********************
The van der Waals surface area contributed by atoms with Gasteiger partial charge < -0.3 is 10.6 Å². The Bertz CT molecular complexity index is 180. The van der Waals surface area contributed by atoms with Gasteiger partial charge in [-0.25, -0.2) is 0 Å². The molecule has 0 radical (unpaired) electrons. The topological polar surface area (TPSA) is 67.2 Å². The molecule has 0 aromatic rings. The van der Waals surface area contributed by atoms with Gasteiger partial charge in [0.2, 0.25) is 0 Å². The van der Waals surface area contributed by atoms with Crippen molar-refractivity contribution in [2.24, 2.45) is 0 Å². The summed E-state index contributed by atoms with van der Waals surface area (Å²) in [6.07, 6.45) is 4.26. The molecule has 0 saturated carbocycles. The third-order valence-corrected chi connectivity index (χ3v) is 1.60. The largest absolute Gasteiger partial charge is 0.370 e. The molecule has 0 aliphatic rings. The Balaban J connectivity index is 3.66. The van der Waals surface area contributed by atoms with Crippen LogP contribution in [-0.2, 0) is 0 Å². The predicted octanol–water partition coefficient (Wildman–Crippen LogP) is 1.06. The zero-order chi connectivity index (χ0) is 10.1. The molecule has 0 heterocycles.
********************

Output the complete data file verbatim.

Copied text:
The van der Waals surface area contributed by atoms with Gasteiger partial charge < -0.3 is 10.6 Å². The Bertz CT molecular complexity index is 180. The van der Waals surface area contributed by atoms with Gasteiger partial charge in [-0.25, -0.2) is 0 Å². The molecule has 0 radical (unpaired) electrons. The topological polar surface area (TPSA) is 67.2 Å². The molecule has 0 aromatic rings. The van der Waals surface area contributed by atoms with Gasteiger partial charge in [0.2, 0.25) is 0 Å². The van der Waals surface area contributed by atoms with Crippen molar-refractivity contribution in [2.24, 2.45) is 0 Å². The summed E-state index contributed by atoms with van der Waals surface area (Å²) in [6.07, 6.45) is 4.26. The molecule has 0 saturated carbocycles. The third-order valence-corrected chi connectivity index (χ3v) is 1.60. The largest absolute Gasteiger partial charge is 0.370 e. The molecule has 0 aliphatic rings. The Balaban J connectivity index is 3.66. The van der Waals surface area contributed by atoms with Crippen LogP contribution in [-0.2, 0) is 0 Å². The predicted octanol–water partition coefficient (Wildman–Crippen LogP) is 1.06. The zero-order chi connectivity index (χ0) is 10.1. The molecule has 0 heterocycles.